Which Diego, then, was the 'real' Pibe de Oro? The curly-haired phenomenon who emerged from the poverty of Villa Fiorito to take on the world? Napoli and Argentina's crusading No.10 at the height of his powers? The declining hero carousing with long-time agent and partner in crime Guillermo Coppola, falling out of Buenos Aires' most exclusive bars and cabarets while shooting at journalists with an air rifle?
The unhinged coach sliding across the sodden Monumental turf after Martin Palermo's last-minute winner to down Peru in World Cup qualifying? The revolutionary who befriended Hugo Chavez and Fidel Castro?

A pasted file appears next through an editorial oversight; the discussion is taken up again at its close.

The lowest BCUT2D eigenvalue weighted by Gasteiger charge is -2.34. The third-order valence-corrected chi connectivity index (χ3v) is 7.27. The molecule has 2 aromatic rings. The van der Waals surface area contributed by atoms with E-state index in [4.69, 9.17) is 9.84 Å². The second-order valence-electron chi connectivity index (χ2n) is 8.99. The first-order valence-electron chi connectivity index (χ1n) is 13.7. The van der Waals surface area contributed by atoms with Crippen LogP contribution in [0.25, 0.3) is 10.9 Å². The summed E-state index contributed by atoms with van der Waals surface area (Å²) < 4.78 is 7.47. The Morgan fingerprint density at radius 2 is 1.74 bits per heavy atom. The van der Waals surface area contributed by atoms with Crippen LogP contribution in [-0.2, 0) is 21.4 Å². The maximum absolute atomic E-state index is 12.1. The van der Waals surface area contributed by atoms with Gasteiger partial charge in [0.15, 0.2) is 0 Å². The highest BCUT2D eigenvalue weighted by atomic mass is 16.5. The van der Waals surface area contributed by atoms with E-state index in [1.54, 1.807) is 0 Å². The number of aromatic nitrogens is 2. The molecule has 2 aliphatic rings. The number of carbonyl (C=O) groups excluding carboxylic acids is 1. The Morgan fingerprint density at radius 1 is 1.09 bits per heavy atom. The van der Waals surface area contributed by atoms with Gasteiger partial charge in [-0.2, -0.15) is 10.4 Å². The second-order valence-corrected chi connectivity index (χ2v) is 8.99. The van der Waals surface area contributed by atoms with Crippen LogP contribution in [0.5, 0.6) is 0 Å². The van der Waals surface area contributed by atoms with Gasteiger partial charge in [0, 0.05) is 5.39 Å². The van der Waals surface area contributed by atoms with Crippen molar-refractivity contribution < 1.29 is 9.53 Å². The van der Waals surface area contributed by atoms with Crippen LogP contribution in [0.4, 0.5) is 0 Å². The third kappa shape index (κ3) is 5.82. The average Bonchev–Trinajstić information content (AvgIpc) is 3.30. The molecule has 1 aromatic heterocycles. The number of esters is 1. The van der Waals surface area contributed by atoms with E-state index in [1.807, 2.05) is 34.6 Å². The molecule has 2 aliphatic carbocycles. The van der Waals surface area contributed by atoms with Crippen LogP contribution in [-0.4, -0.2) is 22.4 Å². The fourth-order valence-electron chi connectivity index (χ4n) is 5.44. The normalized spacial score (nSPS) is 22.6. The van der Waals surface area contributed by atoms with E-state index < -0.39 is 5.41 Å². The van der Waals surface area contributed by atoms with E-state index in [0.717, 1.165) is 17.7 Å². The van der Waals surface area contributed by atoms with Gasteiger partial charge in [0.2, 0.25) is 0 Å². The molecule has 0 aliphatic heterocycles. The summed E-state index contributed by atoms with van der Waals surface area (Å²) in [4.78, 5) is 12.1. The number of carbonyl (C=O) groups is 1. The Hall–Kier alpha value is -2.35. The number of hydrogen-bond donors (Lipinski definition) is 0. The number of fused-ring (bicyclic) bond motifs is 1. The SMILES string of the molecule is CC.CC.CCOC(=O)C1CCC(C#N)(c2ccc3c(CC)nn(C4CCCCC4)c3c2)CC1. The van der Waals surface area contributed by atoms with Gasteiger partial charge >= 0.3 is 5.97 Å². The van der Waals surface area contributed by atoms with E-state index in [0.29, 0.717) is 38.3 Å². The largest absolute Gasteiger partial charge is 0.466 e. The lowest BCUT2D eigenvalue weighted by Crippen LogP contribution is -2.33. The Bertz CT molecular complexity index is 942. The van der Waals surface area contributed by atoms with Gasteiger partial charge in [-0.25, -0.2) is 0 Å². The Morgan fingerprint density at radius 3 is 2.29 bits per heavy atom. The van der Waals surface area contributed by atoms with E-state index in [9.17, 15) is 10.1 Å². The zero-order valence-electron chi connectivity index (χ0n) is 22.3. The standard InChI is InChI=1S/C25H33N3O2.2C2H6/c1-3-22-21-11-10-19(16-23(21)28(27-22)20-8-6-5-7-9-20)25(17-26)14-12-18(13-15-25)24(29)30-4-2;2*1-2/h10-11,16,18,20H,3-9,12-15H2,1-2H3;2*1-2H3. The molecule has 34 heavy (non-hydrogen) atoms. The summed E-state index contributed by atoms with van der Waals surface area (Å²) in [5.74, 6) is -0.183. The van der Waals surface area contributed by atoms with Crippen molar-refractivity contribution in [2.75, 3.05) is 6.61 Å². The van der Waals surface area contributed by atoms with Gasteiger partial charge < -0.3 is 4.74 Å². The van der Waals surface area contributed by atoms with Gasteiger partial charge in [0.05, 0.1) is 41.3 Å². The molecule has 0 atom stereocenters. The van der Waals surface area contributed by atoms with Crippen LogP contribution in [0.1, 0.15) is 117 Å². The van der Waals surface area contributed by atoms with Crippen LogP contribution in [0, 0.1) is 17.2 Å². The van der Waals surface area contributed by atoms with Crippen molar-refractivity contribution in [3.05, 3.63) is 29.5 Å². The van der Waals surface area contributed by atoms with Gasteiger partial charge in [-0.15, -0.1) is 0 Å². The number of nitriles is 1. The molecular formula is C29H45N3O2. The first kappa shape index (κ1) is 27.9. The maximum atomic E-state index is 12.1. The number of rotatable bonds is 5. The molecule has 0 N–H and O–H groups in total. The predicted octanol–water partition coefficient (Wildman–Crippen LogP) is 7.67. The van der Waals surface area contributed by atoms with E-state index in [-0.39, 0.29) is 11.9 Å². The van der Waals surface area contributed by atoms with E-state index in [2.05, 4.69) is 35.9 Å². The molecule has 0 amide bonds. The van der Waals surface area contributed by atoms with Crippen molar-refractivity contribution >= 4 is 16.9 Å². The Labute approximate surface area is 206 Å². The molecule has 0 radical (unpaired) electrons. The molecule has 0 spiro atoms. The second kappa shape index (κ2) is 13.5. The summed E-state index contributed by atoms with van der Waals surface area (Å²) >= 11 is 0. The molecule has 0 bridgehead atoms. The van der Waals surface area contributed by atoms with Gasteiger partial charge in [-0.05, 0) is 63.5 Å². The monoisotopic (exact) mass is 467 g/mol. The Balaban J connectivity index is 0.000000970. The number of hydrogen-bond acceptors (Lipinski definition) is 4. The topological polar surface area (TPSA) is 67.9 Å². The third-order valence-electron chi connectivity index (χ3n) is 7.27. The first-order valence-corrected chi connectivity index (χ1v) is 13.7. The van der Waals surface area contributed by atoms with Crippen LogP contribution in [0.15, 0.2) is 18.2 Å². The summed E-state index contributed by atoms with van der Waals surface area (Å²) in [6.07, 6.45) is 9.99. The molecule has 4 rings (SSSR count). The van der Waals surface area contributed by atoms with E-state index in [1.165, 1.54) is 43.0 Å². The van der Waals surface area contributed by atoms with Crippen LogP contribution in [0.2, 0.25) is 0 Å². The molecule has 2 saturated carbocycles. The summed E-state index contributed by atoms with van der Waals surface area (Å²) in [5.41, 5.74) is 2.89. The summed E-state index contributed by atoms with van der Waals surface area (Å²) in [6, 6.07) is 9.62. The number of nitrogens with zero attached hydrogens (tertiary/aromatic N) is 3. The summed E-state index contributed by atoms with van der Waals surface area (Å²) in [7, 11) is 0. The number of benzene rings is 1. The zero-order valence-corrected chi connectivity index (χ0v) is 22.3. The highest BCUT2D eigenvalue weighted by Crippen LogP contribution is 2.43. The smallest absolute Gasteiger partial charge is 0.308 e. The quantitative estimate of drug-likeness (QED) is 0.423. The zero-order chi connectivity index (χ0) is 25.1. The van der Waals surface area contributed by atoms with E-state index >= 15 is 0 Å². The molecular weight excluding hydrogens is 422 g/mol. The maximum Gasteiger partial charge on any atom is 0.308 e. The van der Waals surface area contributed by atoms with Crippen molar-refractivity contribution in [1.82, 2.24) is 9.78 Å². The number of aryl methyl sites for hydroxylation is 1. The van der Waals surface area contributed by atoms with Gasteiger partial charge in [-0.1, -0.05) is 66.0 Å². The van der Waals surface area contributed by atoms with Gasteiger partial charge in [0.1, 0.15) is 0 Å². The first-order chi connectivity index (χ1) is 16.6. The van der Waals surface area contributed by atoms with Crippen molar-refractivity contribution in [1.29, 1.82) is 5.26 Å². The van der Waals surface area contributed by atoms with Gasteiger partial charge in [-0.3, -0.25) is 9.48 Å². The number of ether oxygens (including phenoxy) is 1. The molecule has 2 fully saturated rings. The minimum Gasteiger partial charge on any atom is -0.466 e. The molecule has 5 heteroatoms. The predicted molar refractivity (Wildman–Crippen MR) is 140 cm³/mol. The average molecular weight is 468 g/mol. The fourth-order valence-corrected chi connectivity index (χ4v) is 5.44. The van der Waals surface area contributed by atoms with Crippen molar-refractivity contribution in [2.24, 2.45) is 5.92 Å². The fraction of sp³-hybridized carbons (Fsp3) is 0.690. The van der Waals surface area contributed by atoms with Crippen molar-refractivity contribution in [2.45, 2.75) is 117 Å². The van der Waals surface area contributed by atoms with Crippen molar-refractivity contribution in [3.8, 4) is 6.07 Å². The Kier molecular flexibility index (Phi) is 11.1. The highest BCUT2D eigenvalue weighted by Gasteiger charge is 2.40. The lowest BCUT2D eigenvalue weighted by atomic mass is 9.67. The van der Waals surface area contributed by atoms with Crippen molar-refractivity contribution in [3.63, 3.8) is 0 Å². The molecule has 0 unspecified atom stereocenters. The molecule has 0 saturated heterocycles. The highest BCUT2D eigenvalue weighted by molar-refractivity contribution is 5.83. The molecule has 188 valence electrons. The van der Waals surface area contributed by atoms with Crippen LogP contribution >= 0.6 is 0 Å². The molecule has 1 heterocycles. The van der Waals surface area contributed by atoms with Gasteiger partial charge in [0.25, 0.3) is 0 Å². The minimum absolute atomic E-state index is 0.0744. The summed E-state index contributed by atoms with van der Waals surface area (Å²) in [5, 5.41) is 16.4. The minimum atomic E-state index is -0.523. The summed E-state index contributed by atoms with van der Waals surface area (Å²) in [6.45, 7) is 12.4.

The truth is that Diego was all of these things, and more. He defies any efforts to define him and his legacy in the space of a comfortable article or television spot.
Despite spending almost his entire life in the public eye, few could claim to really know or understand Maradona, perhaps not even those closest to him.
What we can say without hesitation is that, at his best, he was the finest talent of his generation. More than that, his personality captivated the entire world, making him a hero even to those too young to have ever seen him play live and in the flesh.
Sixty years is far too short a time for a man like Diego to have walked the earth, but in that brief period he left a mark that will remain long after the mourning comes to an end.
Maradona has died; but Diego, in all his guises, is immortal.